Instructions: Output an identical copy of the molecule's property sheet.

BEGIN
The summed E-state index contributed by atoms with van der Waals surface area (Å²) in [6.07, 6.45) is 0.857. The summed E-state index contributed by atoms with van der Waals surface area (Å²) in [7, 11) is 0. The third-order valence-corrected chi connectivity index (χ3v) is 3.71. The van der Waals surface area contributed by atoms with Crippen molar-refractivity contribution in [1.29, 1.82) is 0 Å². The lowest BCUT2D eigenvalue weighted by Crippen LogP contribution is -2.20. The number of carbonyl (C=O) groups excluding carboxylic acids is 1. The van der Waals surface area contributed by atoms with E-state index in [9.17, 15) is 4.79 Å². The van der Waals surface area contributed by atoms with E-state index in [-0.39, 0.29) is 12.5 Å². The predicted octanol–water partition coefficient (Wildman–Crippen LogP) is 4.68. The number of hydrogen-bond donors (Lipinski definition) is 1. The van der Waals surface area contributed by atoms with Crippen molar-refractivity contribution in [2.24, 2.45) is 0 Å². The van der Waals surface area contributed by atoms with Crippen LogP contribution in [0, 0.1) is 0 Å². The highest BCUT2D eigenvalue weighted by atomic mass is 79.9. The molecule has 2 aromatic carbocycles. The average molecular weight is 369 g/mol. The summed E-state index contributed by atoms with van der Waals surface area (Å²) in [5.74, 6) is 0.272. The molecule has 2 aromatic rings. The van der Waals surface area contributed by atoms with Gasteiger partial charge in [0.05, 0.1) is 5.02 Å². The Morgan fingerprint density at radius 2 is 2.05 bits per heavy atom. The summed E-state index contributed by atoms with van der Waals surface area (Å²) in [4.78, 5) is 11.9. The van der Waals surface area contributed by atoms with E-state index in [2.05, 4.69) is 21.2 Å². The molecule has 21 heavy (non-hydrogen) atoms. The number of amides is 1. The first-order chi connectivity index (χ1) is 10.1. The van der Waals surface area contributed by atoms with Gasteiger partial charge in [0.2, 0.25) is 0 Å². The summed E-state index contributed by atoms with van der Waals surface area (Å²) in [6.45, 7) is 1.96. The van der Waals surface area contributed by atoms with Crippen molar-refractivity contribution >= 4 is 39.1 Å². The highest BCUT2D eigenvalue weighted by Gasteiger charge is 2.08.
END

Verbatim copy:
The summed E-state index contributed by atoms with van der Waals surface area (Å²) in [6.07, 6.45) is 0.857. The summed E-state index contributed by atoms with van der Waals surface area (Å²) in [7, 11) is 0. The third-order valence-corrected chi connectivity index (χ3v) is 3.71. The van der Waals surface area contributed by atoms with Crippen molar-refractivity contribution in [1.29, 1.82) is 0 Å². The lowest BCUT2D eigenvalue weighted by Crippen LogP contribution is -2.20. The number of carbonyl (C=O) groups excluding carboxylic acids is 1. The van der Waals surface area contributed by atoms with E-state index in [9.17, 15) is 4.79 Å². The van der Waals surface area contributed by atoms with E-state index in [-0.39, 0.29) is 12.5 Å². The predicted octanol–water partition coefficient (Wildman–Crippen LogP) is 4.68. The number of hydrogen-bond donors (Lipinski definition) is 1. The van der Waals surface area contributed by atoms with Crippen molar-refractivity contribution in [2.24, 2.45) is 0 Å². The van der Waals surface area contributed by atoms with Crippen LogP contribution in [0, 0.1) is 0 Å². The highest BCUT2D eigenvalue weighted by atomic mass is 79.9. The molecule has 2 aromatic carbocycles. The average molecular weight is 369 g/mol. The summed E-state index contributed by atoms with van der Waals surface area (Å²) in [5.74, 6) is 0.272. The molecule has 2 aromatic rings. The van der Waals surface area contributed by atoms with Gasteiger partial charge in [0.05, 0.1) is 5.02 Å². The Morgan fingerprint density at radius 2 is 2.05 bits per heavy atom. The summed E-state index contributed by atoms with van der Waals surface area (Å²) in [4.78, 5) is 11.9. The van der Waals surface area contributed by atoms with E-state index in [2.05, 4.69) is 21.2 Å². The molecule has 21 heavy (non-hydrogen) atoms. The number of amides is 1. The first-order chi connectivity index (χ1) is 10.1. The van der Waals surface area contributed by atoms with Gasteiger partial charge in [0.2, 0.25) is 0 Å². The summed E-state index contributed by atoms with van der Waals surface area (Å²) in [6.45, 7) is 1.96. The van der Waals surface area contributed by atoms with Crippen molar-refractivity contribution >= 4 is 39.1 Å². The highest BCUT2D eigenvalue weighted by Gasteiger charge is 2.08.